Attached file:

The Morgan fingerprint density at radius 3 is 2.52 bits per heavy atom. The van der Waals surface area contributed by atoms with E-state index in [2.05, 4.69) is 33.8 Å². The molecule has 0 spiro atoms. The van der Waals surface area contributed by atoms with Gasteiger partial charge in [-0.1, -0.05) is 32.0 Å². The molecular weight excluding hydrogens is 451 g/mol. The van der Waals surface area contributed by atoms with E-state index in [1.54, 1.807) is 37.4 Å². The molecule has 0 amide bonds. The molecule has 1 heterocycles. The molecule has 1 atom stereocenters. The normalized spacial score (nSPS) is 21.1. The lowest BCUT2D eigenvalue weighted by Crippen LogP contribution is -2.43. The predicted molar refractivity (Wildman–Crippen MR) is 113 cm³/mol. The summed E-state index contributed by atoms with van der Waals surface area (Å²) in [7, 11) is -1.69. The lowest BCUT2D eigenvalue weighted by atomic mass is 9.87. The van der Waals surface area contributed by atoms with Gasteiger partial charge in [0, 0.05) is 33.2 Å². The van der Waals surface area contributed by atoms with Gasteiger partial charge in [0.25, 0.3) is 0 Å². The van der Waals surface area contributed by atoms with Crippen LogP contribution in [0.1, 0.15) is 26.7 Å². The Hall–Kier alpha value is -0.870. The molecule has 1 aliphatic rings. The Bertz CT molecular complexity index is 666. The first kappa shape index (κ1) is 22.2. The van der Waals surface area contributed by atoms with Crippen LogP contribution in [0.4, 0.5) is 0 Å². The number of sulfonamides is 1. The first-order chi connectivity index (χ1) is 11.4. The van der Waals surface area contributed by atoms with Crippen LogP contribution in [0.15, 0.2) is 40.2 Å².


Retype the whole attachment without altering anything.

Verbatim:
The Morgan fingerprint density at radius 3 is 2.52 bits per heavy atom. The van der Waals surface area contributed by atoms with E-state index in [2.05, 4.69) is 33.8 Å². The molecule has 0 spiro atoms. The van der Waals surface area contributed by atoms with Gasteiger partial charge in [-0.1, -0.05) is 32.0 Å². The molecular weight excluding hydrogens is 451 g/mol. The van der Waals surface area contributed by atoms with E-state index in [1.54, 1.807) is 37.4 Å². The molecule has 0 amide bonds. The molecule has 1 heterocycles. The molecule has 1 atom stereocenters. The normalized spacial score (nSPS) is 21.1. The lowest BCUT2D eigenvalue weighted by Crippen LogP contribution is -2.43. The predicted molar refractivity (Wildman–Crippen MR) is 113 cm³/mol. The summed E-state index contributed by atoms with van der Waals surface area (Å²) in [7, 11) is -1.69. The lowest BCUT2D eigenvalue weighted by atomic mass is 9.87. The van der Waals surface area contributed by atoms with Gasteiger partial charge in [0, 0.05) is 33.2 Å². The van der Waals surface area contributed by atoms with Gasteiger partial charge in [0.25, 0.3) is 0 Å². The van der Waals surface area contributed by atoms with Crippen LogP contribution in [0.1, 0.15) is 26.7 Å². The Hall–Kier alpha value is -0.870. The molecule has 1 aliphatic rings. The Bertz CT molecular complexity index is 666. The first kappa shape index (κ1) is 22.2. The van der Waals surface area contributed by atoms with Crippen LogP contribution in [0.4, 0.5) is 0 Å². The number of sulfonamides is 1. The first-order chi connectivity index (χ1) is 11.4. The van der Waals surface area contributed by atoms with Crippen LogP contribution in [0.15, 0.2) is 40.2 Å².